Zeenat ki Masjid


This mosque was situated towards north of 'Naqqar Khana'. This structure was built by some Zeenat Begum, a devotee of Imam Ali ibn Abu Talib (as).  The structure was made of bricks. It contained three compartments each entered by an arched doorway and covered by a dome. Central Arch was 7' BY 4.5''.  The prayer chamber measured 25'3'' by 13' and the courtyard of the mosque was 45' by 38'. A 'Baoli' was also built at the south of the mosque.  However the mosque was in dilapidated condition and completely demolished during the 'emergency of India' in 1975 A.D. (1395 A.H.)  Baoli was also in ruined state, contained no water. It was filled with the wreckage and debris of the mosque. Presently courtyard of the mosque is partially illegally encroached by the residents. A coal depot is also running at this place.

Zeenat Begum had resided near this mosque and spent all her life as 'khadima' of Shah-E-Mardan. Upon her death she was buried near the mosque.


 

 

References:-

Monuments of Delhi, compiled by Maulvi Zaffar Hassan, Vol.1 (2008 A.D.) Originally Published in 1916 A.D.

Fall of the Mughal Empire by Jadunath Sarkar, Vol. 1 (4th Edition, 1991) Originally Published in 1932.

Aasar-us-Sanadeed by Sir Sayyed Ahmad Khan, (2014 A.D.) Originally Published in 1847 A.D.

Waaqiyaat-e-Darul Hukumat by Bashiruudin Ahmad Dehlvi, Vol. 3, Published in 1919 A.D.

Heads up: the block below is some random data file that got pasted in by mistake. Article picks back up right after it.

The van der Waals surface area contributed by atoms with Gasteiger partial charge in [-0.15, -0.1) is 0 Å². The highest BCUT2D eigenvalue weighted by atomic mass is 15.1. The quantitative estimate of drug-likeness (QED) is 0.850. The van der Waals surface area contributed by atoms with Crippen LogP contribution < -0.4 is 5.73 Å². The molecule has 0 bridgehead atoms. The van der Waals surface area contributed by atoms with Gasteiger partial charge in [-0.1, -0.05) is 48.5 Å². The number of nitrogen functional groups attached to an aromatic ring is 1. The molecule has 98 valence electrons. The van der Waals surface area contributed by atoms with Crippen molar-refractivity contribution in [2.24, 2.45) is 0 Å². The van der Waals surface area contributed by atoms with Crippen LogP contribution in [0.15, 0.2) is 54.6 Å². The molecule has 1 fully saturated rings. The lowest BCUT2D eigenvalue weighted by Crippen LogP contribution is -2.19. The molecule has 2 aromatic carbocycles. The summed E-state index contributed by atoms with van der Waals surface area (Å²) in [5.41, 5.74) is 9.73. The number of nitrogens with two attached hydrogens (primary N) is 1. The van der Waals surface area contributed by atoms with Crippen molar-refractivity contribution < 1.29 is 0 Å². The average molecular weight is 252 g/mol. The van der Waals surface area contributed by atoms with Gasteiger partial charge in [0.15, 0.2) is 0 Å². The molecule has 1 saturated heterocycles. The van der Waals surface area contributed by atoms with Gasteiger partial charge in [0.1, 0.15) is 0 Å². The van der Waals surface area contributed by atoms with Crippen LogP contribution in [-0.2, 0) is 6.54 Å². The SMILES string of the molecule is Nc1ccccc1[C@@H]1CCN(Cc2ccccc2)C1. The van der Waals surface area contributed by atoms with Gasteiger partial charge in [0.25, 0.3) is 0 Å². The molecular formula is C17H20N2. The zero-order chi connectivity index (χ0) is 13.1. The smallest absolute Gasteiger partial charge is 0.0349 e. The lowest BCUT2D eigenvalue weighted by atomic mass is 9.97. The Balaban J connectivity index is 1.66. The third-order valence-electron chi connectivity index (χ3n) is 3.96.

Dilli ki Dargah Shah-e-Mardan by Dr. Khaliq Anjum, Published in 1988 A.D.

Archaeological survey of  India (ASI) reports.

National Archives of India, New Delhi

British Council Library, New Delhi

Encyclopaedia Britannica

 

 

 

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Featured Views

Robert Durey Osborn on Imam Husain

(1835-1889) Major of the Bengal Staff Corps.

q       "Hosain had a child named Abdallah, only a year old.  He had accompanied his father in this terrible march.  Touched by its cries, he took the infant in his arms and wept.  At that instant, a shaft from the hostile ranks pierced the child's ear, and it expired in his father's arms.  Hosain placed the little corpse upon the ground.  'We come from God, and we return to Him!' he cried; 'O Lord, give me strength to bear these misfortunes!' … Faint with thirst, and exhausted with wounds, he fought with desperate courage, slaying several of his antagonists.  At last he was cut down from behind; at the same instance a lance was thrust through his back and bore him to the ground; as the dealer of this last blow withdrew his weapon, the ill-fated son of Ali rolled over a corpse.  The head was severed from the trunk; the trunk was trampled under the hoofs of the victors' horses; and the next morning the women and a surviving infant son were carried away to Koufa.  The bodies of Hosain and his followers were left unburied on the spot where they fell.  For three days they remained exposed to the sun and the night dews, the vultures and the prowling animals of the waste; but then the inhabitants of a neighbouring village, struck with horror that the body of a grandson of the Prophet should be thus shamefully abandoned to the unclean beasts of the field, dared the anger of Obaidallah, and interred the body of the martyr and those of his heroic friends.

[Islam Under the Arabs, Delaware, 1976, pp. 126-7]